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Barbarella Feels Somewhat Short-Changed by THE PAY DAY

Hey, friends. Barbarella here. I love a good heist movie, so when I saw the trailer for THE PAY DAY, it seemed right up my alley. After checking it out, I thought, “That was cute,” but cute is not excatly what I wanted from a heist flick. In fact, it should have been promoted more as a rom-com, because that’s really what it was.  

Written by Sam Benjamin and Kyla Frye, the story follows a struggling woman (Kyla Frye) whose exceptional tech skills lead a crime boss (Simon Callow) to entice her with a get-rich-quick-while-getting-revenge-on-a-former-employer scheme. On the job, she encounters an attractive rival (Sam Benjamin), causing the plan to go awry. 

I enjoy a lot about THE PAY DAY, from its super-silliness to some of the characters and performances, but the lack of cleverness regarding the heist and the fact it veers into implausible scenarios one too many times disappoint me. Yet, a spectacularly entertaining elevator scene somewhat makes up for that. 

Simon Callow’s over-the-top performance makes it feel more like he’s a caricature of a crime boss than an actual one, serving to remind audiences that this is a comedy, not a crime drama. Not that one really needs to be reminded of that: the Pink Pantheresque music that slathers the scenes does a sufficient job ensuring you never forget this is intended to be silly. And silly it is.

Simon Callow in THE PAY DAY. Photo courtesy of Sam BradfordAside from that aforementioned elevator scene, I think the silliness may be what I appreciate most about this, though. Sometimes, you just need that. Frequent ingestion of violent, dark content can wear on a person, so it’s nice to have something so light-hearted and goofy to counter-balance the heavier material. Some of the dialogue could have benefitted from some reworking, and some scenes are completely ridiculous, but I find myself laughing for one reason or another during a lot of the scenes, so I guess that makes it a successful comedy.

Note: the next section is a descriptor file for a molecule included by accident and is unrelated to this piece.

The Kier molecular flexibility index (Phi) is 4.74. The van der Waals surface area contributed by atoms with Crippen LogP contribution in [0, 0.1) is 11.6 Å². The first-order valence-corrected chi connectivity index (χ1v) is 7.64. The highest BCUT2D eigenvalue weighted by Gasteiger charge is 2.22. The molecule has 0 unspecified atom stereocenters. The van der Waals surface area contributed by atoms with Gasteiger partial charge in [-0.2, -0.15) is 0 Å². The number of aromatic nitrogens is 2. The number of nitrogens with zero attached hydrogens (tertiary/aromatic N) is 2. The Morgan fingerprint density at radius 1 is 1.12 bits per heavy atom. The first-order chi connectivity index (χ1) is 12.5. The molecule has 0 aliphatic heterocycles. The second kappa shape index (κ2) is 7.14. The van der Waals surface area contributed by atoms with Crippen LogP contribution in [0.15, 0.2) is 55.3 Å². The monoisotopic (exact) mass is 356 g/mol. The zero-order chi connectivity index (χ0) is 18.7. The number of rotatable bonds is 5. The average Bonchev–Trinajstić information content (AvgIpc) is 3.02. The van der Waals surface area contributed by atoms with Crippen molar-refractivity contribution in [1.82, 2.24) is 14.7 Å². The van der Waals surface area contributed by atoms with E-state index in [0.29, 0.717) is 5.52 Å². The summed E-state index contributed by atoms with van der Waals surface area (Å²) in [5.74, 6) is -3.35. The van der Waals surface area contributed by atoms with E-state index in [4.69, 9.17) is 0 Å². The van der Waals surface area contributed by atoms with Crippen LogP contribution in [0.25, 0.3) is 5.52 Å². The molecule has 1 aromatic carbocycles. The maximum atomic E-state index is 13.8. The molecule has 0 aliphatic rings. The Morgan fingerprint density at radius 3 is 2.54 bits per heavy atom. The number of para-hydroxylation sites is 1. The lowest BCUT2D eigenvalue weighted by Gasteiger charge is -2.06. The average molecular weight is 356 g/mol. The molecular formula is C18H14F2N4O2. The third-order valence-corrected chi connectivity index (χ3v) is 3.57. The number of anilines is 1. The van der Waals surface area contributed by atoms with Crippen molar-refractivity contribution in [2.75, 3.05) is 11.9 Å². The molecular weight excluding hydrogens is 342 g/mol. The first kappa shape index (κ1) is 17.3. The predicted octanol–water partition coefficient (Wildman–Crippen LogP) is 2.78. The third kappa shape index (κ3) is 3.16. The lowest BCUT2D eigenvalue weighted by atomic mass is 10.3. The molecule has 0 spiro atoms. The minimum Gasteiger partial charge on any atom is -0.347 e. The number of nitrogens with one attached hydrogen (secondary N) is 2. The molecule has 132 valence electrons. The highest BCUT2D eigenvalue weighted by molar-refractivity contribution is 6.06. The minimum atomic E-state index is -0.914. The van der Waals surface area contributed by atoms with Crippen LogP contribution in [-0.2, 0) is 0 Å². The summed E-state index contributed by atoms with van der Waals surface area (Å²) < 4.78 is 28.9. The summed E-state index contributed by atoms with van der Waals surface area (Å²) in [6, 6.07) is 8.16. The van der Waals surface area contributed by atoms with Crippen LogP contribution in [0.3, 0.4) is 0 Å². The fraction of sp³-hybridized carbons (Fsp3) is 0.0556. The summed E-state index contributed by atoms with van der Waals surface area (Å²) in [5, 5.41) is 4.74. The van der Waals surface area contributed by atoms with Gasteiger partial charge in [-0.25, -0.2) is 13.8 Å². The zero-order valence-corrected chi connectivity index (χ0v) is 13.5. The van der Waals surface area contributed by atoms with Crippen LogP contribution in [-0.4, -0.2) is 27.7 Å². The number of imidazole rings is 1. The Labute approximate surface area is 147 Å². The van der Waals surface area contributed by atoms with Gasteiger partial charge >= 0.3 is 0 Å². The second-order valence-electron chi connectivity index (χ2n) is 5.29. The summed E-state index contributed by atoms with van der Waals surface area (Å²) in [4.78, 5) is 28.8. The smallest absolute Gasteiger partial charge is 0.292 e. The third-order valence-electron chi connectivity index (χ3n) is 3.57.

My biggest issue deals with expectations. I go into it thinking THE PAY DAY is a heist movie, but a good heist movie requires some ah-ha moments, where the reveal on how the heist is accomplished impresses a viewer. Although we get some reveals here, nothing achieves a level that even remotely impresses. I would have preferred more thought being put into a clever heist than going towards developing the romance.  

Not that the romance is developed much here; it doesn't grow all that organically. I would have liked more moments where we see the characters transition in their feelings towards each other. Instead, they leap frog from rivals to love interests too effortlessly, and I just don’t buy it.  

(L-R) Kyla Frye and Sam Benjamin in THE PAY DAY. Photo courtesy of Sam BradfordThe other issue is pacing. Some earlier scenes take too long to play out, but then it rushes to the ending at a point that could have benefitted from taking more time to move the characters towards that point. Oddly, there’s what feels like a set up to a more dramatic climatic scene, but then nothing happens with that, and before you know it, the whole story gets wrapped up neatly with a bow. More conflict would have served the movie well, as it just doesn’t offer the intensity required to elicit my investment in the outcome. I wanted a Texas Giant rollercoaster of emotions, but this is a kiddie-coaster, and the only time my heartrate increases is when Sam Benjamin takes off his shirt. (Sorry if that objectifies him, but it’s the truth.)    

All in all, even though it falls short of my expectations, I don’t actually dislike THE PAY DAY. It makes me laugh and leaves me feeling a bit goofier than before I watch it. Given the frequent barrage of negativity everywhere, having the opportunity to wallow in silliness is not a bad thing. It’s not a bad thing at all. 

THE PAY DAY is available now on digital in the United States and will be available in the UK December 5. Check out the trailer. 


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